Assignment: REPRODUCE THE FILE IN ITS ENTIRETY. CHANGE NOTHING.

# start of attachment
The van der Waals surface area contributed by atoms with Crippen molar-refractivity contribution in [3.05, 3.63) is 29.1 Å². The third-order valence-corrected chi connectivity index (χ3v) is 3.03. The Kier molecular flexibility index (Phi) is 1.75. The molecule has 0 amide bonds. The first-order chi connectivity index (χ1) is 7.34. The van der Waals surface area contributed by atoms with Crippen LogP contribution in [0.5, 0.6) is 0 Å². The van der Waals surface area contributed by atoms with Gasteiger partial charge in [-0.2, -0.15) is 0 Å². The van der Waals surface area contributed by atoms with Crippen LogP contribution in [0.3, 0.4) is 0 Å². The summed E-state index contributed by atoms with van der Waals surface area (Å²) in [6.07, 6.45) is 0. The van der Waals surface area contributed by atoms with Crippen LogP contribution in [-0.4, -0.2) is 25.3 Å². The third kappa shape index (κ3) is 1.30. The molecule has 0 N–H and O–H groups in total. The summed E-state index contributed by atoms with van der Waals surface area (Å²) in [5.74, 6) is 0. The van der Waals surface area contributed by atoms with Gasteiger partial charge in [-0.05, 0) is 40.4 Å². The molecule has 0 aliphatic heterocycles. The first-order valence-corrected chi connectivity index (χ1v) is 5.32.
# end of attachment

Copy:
The van der Waals surface area contributed by atoms with Crippen molar-refractivity contribution in [3.05, 3.63) is 29.1 Å². The third-order valence-corrected chi connectivity index (χ3v) is 3.03. The Kier molecular flexibility index (Phi) is 1.75. The molecule has 0 amide bonds. The first-order chi connectivity index (χ1) is 7.34. The van der Waals surface area contributed by atoms with Crippen LogP contribution in [0.5, 0.6) is 0 Å². The van der Waals surface area contributed by atoms with Gasteiger partial charge in [-0.2, -0.15) is 0 Å². The van der Waals surface area contributed by atoms with Crippen LogP contribution in [0.3, 0.4) is 0 Å². The summed E-state index contributed by atoms with van der Waals surface area (Å²) in [6.07, 6.45) is 0. The van der Waals surface area contributed by atoms with Crippen LogP contribution in [-0.4, -0.2) is 25.3 Å². The third kappa shape index (κ3) is 1.30. The molecule has 0 N–H and O–H groups in total. The summed E-state index contributed by atoms with van der Waals surface area (Å²) in [5.74, 6) is 0. The van der Waals surface area contributed by atoms with Gasteiger partial charge in [-0.05, 0) is 40.4 Å². The molecule has 0 aliphatic heterocycles. The first-order valence-corrected chi connectivity index (χ1v) is 5.32.